Unusual and interesting National Trust locations for day trips
The National Trust currently takes care of over 500 properties of historical interest and natural beauty around the UK. This includes hundreds of country houses and manors, castles, nature reserves and vast wild landscapes such as the Peak and Lake Districts.
As well as the places you’d expect to find under the National Trust’s care there is also a bunch of more unusual properties that you can visit that make for really fascinating days out with the entire family. These include several lighthouses, pubs with historic importance, a couple of mines and many more.
We’ve searched the National Trust website and have selected a few of the best unusual properties in the hope that it will give you a little inspiration for some exciting days out this coming summer. Check it out.
Souter Lighthouse and The Leas
First up we’ve chosen a lighthouse. Souter Lighthouse is the first-ever lighthouse built in the country intended to be powered by electricity. It is painted in red and white and stands proudly midway between the Tyne and the Wear. To the north of this beacon is The Leas which is a two and a half-mile stretch of limestone cliffs and south of the lighthouse is Whitburn Coastal Park and Nature Reserve which is a haven for local wildlife.
If you decide to visit the site then you’ll find a shop and a tearoom and the area is open most days from 11 am until 5 pm. Ticket prices are very reasonable and start from £7.60 for an adult and £3.80 for kids. If you have a National Trust membership then the entry is free.
Whipsnade Tree Cathedral
This unique property consists of trees, shrubs and hedges planted after the First World War in the form of a medieval cathedral. The site was meant to represent hope, faith and reconciliation.
The countryside is open from dusk till dawn every day while the car-park is open from 9 until 4. The brilliant thing about this site is that entry is free making it a great low coast options for a family day out. It was giving to the National Trust in 1960.
Theatre Royal Bury St Edmunds
Theatre Royal is of historical importance because it is one of the only surviving Regency theatre and the third oldest theatre in the UK. The building is grade 1 listed and offers an authentic 19th-century theatre-going experience with the bonus of a 21st-century bar. All year round dynamic theatre shows are put on featuring drama, music and light entertainment.
The theatre engages local schoolkids providing workshops and tours and well as encouraging them to attend shows. Check out the showtimes and book a show today to visit the jewel of Bury St Edmunds.
Patterson's Spade Mill
Patterson's Spade Mill is the last working water-driven spade mill in daily use within Britain right now. When you visit the site you get to immerse yourself in the everyday life of a spade maker. They offer blacksmithing lessons to those interested and offers tours for people during the warmer months of the year. Opening times are just 12 pm until 4 pm Wednesday to Sunday so it’s worth checking the date and time before arriving.
You’ll discover handcrafted spades available to your specification, tea and coffee available and even free parking close by. Well worth a visit.
The Fleece Inn
The Fleece Inn is the perfect example of a traditional English Public House. It is located near Evesham and originally would have housed a farmer and his stock but since 1848 it has been opening its doors to customers who enjoy a relaxing pint and a bit to eat. It is a medieval structure half-timbered farmhouse that is simply stunning. Now resorts to its former glory it has quite the reputation for folk music, Morris dancing and goof food.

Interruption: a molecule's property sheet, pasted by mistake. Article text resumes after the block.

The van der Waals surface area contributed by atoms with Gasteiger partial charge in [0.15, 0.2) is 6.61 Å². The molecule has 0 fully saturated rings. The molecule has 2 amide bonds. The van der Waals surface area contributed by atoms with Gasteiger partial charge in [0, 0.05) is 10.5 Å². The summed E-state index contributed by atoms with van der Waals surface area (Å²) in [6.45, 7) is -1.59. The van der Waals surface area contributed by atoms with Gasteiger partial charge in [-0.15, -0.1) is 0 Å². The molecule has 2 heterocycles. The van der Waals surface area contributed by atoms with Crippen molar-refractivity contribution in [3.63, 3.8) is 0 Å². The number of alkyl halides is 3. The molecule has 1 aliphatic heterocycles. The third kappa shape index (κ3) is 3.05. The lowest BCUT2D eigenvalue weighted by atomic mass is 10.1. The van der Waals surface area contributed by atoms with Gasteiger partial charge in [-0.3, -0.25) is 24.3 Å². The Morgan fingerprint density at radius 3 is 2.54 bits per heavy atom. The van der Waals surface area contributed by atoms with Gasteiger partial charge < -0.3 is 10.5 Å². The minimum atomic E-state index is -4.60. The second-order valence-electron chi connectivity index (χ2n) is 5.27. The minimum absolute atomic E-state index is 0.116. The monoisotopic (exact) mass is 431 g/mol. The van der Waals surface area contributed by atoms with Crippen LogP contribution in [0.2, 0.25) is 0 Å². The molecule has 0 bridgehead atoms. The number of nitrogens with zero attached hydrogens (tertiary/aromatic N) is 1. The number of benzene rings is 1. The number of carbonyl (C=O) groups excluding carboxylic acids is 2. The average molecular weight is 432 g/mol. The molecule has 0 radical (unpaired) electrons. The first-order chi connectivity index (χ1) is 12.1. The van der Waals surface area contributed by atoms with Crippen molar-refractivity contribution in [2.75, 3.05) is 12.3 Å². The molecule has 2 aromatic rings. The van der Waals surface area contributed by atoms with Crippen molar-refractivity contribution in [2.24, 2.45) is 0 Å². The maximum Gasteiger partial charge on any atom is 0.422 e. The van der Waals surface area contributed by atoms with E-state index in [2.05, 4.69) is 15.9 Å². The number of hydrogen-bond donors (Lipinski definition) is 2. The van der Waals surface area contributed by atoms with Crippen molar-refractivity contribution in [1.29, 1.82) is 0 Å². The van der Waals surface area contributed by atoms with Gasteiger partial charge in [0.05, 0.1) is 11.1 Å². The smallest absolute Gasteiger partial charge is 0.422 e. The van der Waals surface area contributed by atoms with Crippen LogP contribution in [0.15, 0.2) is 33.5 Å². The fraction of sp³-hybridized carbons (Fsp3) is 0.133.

Pop in for a refreshment every day between the hours of 10 am and 11 pm.
Dolaucothi Gold Mines
These Roman gold mines first appeared about 2000 years ago and today they give a real glimpse into the harsh realities of mining in the past. Amazingly these mines continued functioning until 1938. Today you can visit them during the summer period and get a real taste of ancient history. During a visit, you can delve deep into the mining caves themselves and also explore the 1930s mine yard where you’ll find equipment dating from this time. Extra fun is had by having a go a gold panning.
The mines reopen for the summer season in April and then the opening times are 10 am until 4.30 pm. Prices begin at £9.25 for an adult and £4.75 for a child but again if you have National Trust membership you get free entry.
Sticklebarn and the Langdales
Sticklebarn is the only pub run by the National Trust. You’ll find it nestled in the middle of the Langdales which offer miles of rugged walking routes not for the faint of heart. Serving hearty food to get you through your days hiking Stickle barn has a delightful atmosphere as well as providing a cracking pint.
Ample parking is available and things like bike trails can be followed for those not keen on walking. Visit Sticklebarn today have a lovely meal and then get some exercise in beautiful surroundings with the whole family. The pub is open from 10 am until 9 pm on most days.
This is just a small selection of some of the more unusual places you can visit with the National Trust. There are so many more locations across the whole of the British Isles that will suit every family and their interests. Get family membership today from just £6.25 a month and spend the summer visiting some of the most breath-taking places in the country. You even get a free pair of binoculars. We also wrote a blog looking at some of the most visited National Trust Sites so be sure to check that out if you’re looking to visit some of our most popular heritage sites.